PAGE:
Summer bearing raspberries are easier to control, and fruit production has been shown to be higher, with some sort of trellising system to support the long fruiting canes. A single stake, or post, can be used at each plant to tie the canes in a bunch, but the most common recommendation involves placing periodic posts (every 25 feet in long rows) with a cross-tee 18-24” long at 42-48” high. Wires are then placed at the end of the tees, and running down the row. Plants are pruned and trained or tied to grow between the wires.
Ever bearing varieties when grown as fall-producing crops, are often cut to the ground in spring, and all the old canes removed. Fruit is produced on ‘primocanes’ in the fall. These plants also benefit from a similar trellis, but provisions can be made to remove the trellis for cutting of canes and replacement the following season.

Birds and pests:
Birds and Japanese beetles may feed upon fruit; a number of pests can bother plants. Keeping weeds suppressed will help reduce insect problems, but contact your local County Cooperative Extension Office for specific recommendations.

Raspberry Plants
Great Northern Berry plants are sold at Wayside Farm in North Sandwich, N.H.Quantities of some varieties are limited and are subject to current availabilities.

Rubus idaeus (everbearing raspberry)
Sunshine colored fruit with hints of apricot flavor Large, sweet, firm berries good for jams and baking and freeze well. Self-polinating. Cold hardy and heat tolerant.

Rubus idaeus (everbearing raspberry)
An ever-bearing black raspberry. Impressive yields and delicious fruits with very small seeds.

Rubus idaeus (everbearing raspberry)
Ripens mid-season. Medium to large in size fruit, bright red, and firm with a good shelf life. Released from the Nova Scotia, Canada, Breeding Program in 1981, this very winter hardy variety adapts to all climates. Nova is tolerant of heat and is an excellent choice for the northern regions, where high yields and dependability are required. Canes are vigorous,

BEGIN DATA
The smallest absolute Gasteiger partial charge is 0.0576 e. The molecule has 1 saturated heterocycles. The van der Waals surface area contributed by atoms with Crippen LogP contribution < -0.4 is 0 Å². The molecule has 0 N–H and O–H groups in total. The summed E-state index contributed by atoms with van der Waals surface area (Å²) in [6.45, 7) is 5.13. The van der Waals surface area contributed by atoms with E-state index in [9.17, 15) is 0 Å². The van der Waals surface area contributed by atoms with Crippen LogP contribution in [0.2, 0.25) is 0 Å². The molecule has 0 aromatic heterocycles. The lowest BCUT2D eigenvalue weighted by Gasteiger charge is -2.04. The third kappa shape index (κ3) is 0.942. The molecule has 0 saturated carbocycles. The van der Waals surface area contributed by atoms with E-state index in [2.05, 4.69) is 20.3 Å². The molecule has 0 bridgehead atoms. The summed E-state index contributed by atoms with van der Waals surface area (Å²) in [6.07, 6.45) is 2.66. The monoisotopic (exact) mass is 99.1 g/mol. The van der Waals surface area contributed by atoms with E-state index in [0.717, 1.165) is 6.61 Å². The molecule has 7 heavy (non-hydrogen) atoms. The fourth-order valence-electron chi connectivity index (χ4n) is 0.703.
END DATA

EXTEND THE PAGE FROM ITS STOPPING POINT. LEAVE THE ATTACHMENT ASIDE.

growing upright with light spines. Resistant to most cane diseases.

Rubus idaeus (everbearing raspberry)
Early ripening fall crop, medium-sized, good quality fruit. Vigorous plants. May be too late for planting in far northern Maine and New Hampshire, however Polana allows production of fall varieties in more northern locations while still producing a great crop. Released from Poland, its berries are highly productive, large, glossy in appearance, coherent, and with good flavor. Canes are vigorous, but grow shorter than some other everbearing varieties. A great choice for early fall raspberries. Polana needs extra fertilizer in May and June.

Rubus idaeus (everbearing raspberry)
Recently released by the N.Y. State Experiment Station, Geneva, N.Y., Prelude raspberry is identified as the earliest ripening summer red raspberry, ripening in mid-June under N.Y. conditions. Although Prelude is also fall-bearing, it produces the biggest portion of its crop in the spring. Very winter hardy and vigorous, Prelude berries are round-conic, have cohesive drupelets, and very good flavor.


University of Maine “Growing Raspberries and Blackberries”

An excellent resource: “Raspberry and Blackberry Production Guide”:

Credit to: Natural Resource, Agriculture, and Engineering Service (NRAES)
Cooperative Extension
PO Box 4557, Ithaca, New York

© Wayside Farm & Great Northern Berries 506 Whiteface Road, North Sandwich, NH 03259